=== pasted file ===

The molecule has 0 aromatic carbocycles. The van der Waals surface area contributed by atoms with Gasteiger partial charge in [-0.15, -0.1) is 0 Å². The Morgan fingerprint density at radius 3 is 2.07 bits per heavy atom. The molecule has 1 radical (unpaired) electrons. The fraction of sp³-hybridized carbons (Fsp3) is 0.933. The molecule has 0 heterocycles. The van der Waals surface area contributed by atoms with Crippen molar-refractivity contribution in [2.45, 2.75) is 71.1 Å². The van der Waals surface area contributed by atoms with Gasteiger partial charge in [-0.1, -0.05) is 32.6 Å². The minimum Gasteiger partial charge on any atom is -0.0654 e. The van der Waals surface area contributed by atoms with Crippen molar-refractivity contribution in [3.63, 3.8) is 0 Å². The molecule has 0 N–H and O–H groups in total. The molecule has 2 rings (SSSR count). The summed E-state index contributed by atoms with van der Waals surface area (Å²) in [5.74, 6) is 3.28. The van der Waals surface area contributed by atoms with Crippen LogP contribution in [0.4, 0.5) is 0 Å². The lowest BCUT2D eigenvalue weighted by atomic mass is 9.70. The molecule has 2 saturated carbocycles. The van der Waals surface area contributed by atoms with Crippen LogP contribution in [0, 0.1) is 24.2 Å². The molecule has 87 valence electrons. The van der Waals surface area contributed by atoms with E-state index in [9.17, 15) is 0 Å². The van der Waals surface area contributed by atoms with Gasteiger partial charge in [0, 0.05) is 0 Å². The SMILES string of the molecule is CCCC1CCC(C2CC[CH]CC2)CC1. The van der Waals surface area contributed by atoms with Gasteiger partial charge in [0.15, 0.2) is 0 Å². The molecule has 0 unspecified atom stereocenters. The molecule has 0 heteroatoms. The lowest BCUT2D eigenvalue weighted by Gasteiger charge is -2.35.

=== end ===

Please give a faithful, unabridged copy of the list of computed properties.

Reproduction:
The molecule has 0 aromatic carbocycles. The van der Waals surface area contributed by atoms with Gasteiger partial charge in [-0.15, -0.1) is 0 Å². The Morgan fingerprint density at radius 3 is 2.07 bits per heavy atom. The molecule has 1 radical (unpaired) electrons. The fraction of sp³-hybridized carbons (Fsp3) is 0.933. The molecule has 0 heterocycles. The van der Waals surface area contributed by atoms with Crippen molar-refractivity contribution in [2.45, 2.75) is 71.1 Å². The van der Waals surface area contributed by atoms with Gasteiger partial charge in [-0.1, -0.05) is 32.6 Å². The minimum Gasteiger partial charge on any atom is -0.0654 e. The van der Waals surface area contributed by atoms with Crippen molar-refractivity contribution in [3.63, 3.8) is 0 Å². The molecule has 0 N–H and O–H groups in total. The molecule has 2 rings (SSSR count). The summed E-state index contributed by atoms with van der Waals surface area (Å²) in [5.74, 6) is 3.28. The van der Waals surface area contributed by atoms with Crippen LogP contribution in [0.4, 0.5) is 0 Å². The lowest BCUT2D eigenvalue weighted by atomic mass is 9.70. The molecule has 2 saturated carbocycles. The van der Waals surface area contributed by atoms with Crippen LogP contribution in [0, 0.1) is 24.2 Å². The molecule has 87 valence electrons. The van der Waals surface area contributed by atoms with E-state index in [9.17, 15) is 0 Å². The van der Waals surface area contributed by atoms with Gasteiger partial charge in [0, 0.05) is 0 Å². The SMILES string of the molecule is CCCC1CCC(C2CC[CH]CC2)CC1. The van der Waals surface area contributed by atoms with Gasteiger partial charge in [0.15, 0.2) is 0 Å². The molecule has 0 unspecified atom stereocenters. The molecule has 0 heteroatoms. The lowest BCUT2D eigenvalue weighted by Gasteiger charge is -2.35.